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modifying the development of cognition, emotion, and activity level will provide new
opportunities to investigate mechanisms underlying gene“environment interactions
involved in mental disorders. Greater understanding of the biologic and contextual
factors from which mental disorders arise will dramatically improve the power of
genetic studies to close the gap between the phenotype and genotype.
As we move from single-gene disorders to complex disorders, new tools will be
necessary to reflect the multiple interacting factors. Increasingly, statistical meth-
ods will be based on the biological significance of markers, and new models will be
employed to identify gene clusters, expression profiles, haplotype sharing, genetic
attributable risk, and direct assessment of gene“environment interactions. The
major focus on genetic studies will shift from a search for the gene, to which genes
in which contexts lead to the development of mental disorders. The highly
restricted sampling of the earlier generation of studies is likely to move into the
general population where the concept of attributable risk will become salient.
Finally, the dramatic developments in molecular genetics and new approaches
to sampling and gene detection will require substantial focus on ethical issues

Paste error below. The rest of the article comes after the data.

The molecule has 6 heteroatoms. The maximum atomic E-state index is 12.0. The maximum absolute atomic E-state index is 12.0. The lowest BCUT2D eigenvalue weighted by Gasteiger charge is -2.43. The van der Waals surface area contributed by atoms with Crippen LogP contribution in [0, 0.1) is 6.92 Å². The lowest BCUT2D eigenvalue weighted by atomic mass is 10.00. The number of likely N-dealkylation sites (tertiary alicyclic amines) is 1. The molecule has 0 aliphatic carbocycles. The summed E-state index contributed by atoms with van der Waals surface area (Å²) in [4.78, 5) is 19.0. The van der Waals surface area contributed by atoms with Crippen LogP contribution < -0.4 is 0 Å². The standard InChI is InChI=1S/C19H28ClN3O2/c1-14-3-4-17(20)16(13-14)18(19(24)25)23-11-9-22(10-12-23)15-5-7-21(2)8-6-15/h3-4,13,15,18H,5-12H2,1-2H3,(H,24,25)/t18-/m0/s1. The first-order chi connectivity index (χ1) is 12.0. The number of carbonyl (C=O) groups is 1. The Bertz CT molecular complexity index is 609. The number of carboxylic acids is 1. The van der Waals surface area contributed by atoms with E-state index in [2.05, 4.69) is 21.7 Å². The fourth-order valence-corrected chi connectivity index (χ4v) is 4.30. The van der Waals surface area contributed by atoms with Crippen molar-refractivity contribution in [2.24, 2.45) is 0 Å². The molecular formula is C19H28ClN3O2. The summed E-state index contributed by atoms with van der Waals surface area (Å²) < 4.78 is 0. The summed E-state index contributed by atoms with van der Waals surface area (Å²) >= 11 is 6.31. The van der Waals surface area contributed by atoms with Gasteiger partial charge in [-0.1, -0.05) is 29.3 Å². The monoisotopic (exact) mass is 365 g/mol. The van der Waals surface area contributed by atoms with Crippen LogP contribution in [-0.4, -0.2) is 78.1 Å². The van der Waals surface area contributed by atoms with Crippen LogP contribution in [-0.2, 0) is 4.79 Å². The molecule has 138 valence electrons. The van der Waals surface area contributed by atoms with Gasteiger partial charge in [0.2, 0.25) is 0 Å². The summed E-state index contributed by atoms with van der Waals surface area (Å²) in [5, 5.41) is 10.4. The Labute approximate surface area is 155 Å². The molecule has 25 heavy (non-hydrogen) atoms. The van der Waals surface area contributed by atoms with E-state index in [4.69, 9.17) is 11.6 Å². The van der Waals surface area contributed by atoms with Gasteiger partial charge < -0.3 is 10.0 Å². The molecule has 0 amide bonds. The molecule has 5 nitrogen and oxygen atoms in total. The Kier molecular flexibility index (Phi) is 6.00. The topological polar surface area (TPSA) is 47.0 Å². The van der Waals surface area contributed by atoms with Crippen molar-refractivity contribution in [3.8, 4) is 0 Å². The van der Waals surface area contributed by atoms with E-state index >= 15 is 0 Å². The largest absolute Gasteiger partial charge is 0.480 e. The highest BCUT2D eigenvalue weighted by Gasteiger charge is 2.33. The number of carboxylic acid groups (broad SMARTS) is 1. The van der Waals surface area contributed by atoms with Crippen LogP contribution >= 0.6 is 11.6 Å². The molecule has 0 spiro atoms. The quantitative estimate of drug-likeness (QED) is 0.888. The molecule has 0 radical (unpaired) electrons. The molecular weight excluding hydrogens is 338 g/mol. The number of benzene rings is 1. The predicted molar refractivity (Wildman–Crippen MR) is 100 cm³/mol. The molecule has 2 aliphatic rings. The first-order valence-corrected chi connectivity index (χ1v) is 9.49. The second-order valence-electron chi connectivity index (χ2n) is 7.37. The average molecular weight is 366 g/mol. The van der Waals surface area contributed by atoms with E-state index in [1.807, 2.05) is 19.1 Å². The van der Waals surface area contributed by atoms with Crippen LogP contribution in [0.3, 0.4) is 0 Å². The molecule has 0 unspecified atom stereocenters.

relevant to subject recruitment and interpretation of genetic data. Education of
professionals involved in genetic research as well as those involved in the dissemi-
nation and interpretation of genetic marker data will be critical to ensure the
ethical application of genetics to complex diseases in general and psychiatric
disorders specifically. The assurance of truly informed consent will require com-
prehension of a risk-factor approach to genetics with respect to the concepts of
absolute, relative, and attributable risk. Professional education should then be
followed by public education in order for the public to gain an understanding of
the meaning of genetic markers in disease prediction. Ironically, the public tends
to attribute far greater significance to genetic markers than has been realized for
300 K. Merikangas and K. Yu


most of the complex human disorders. Because of the unique aspects of each
disease, responsibility for assessing issues related to consent would be best main-
tained by local investigators and ethics boards, rather than regulations that apply
across all diseases (Renegar et al. 2001).


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